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Maintain medical equipment


A caregiver may need to maintain various types of medical equipment in the home. This article lists some main categories of home medical equipment, and then offers basic techniques for cleaning, disinfecting, and maintaining them.

Types of home medical equipment

A caregiver may need to maintain various types of medical equipment in the home, particularly if the person they are caring for has significant medical or mobility problems. These include equipment for the following1

  • Testing: These are kits and devices that measure blood, saliva, or urine for things such as blood glucose or COVID-19.
  • Assisting: Assistive devices can aid a person’s senses (for instance, hearing aids and speech readers) or help with their mobility (for instance, wheelchairs and scooters).
  • Metering and monitoring: This category includes devices that assess or track conditions, such as digital blood-pressure monitors, pulse oximeters (blood-oxygen monitors), and implantable cardioverter-defibrillators (ICDs). 
  • Helping the person breathe: Portable oxygen devices and continuous positive airway pressure (CPAP) machines are two of the most common pieces of equipment in this category. 
  • Treating conditions: Equipment that delivers treatment includes insulin infusion pumps, nebulizers, IVs, and home dialysis machines.
  • Voiding: Common voiding equipment includes catheters and colostomy bags.

Cleaning and disinfecting medical equipment 

Medical equipment should be kept clean and disinfected. “Clean” means that dirt, dust, and grime are absent; however, germs are still present. “Disinfected” means that germs have been killed; however, dirt, dust, and grime may still be present. The caregiver needs to make sure that, where applicable, medical equipment is both clean and disinfected.

  • Clean hands. Caregivers should wash their hands with soap and warm water frequently and dry them on a clean, dry towel. 
  • Clean and disinfect surfaces on which equipment and supplies are placed. Use soap and water, an antibacterial wipe, and/or a solution of bleach and water (depending on the surface). However, do not use wipes or any other cleaner on the medical equipment itself except as instructed in the instructional material that comes with the equipment.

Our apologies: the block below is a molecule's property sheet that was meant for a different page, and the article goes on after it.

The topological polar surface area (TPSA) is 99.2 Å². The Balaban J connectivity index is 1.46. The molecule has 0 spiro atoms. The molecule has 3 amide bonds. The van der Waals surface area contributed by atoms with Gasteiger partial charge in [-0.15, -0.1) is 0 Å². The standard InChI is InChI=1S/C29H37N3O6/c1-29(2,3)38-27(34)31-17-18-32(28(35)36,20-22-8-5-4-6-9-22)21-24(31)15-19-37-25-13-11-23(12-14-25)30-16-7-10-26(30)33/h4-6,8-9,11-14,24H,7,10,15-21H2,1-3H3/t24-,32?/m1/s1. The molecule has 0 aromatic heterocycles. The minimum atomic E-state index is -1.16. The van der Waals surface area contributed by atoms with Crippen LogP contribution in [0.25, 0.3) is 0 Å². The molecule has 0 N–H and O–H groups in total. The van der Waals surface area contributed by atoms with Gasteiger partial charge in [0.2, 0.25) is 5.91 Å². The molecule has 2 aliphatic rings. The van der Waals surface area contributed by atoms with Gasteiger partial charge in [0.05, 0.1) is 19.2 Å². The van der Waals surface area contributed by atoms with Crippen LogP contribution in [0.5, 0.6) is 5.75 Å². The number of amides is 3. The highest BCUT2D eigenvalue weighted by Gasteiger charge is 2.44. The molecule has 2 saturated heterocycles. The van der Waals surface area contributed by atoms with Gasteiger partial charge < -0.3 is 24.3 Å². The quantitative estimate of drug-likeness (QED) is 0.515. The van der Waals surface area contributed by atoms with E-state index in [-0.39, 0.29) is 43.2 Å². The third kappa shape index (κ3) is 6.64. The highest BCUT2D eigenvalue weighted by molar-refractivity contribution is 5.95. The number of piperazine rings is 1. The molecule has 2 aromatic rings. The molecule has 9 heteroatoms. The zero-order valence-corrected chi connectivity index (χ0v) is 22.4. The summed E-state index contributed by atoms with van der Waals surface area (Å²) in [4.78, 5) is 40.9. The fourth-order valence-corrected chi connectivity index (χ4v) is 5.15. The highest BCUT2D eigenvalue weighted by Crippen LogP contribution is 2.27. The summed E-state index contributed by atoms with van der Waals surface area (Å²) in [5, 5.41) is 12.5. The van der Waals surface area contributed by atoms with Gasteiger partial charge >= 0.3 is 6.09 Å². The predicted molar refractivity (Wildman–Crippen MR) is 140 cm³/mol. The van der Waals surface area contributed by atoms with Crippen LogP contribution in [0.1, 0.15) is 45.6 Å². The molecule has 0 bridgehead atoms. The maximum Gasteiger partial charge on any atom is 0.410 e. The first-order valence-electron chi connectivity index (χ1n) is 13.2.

• Clean any rags or cloth.  If possible, bleach materials during laundering. Avoid using sponges, as these have the most bacteria of any item in a house.2 If a sponge is used, it should be a new one and should be thrown away after one use.
  • Clean according to instructions of the manufacturer, supplier, or medical professional. Commonly recommended cleaning fluids include a mixture of 1 part white vinegar to 3 parts water, a solution of bleach and water (always dilute bleach: undiluted bleach can be harmful and is no more effective at killing germs), or isopropyl alcohol (concentrated rubbing alcohol).3 Equipment that disperses substances through the air, such as humidifiers and nebulizers, can be cleaned with dish soap and hot water and disinfected with a solution of water and white vinegar. 

Looking after durable medical equipment (DME)

Durable medical equipment (DME) is anything that is:

  • Used repeatedly (as opposed to equipment and supplies that are disposable) 
  • Designed for home use
  • Used (in general) by someone who is sick or injured.4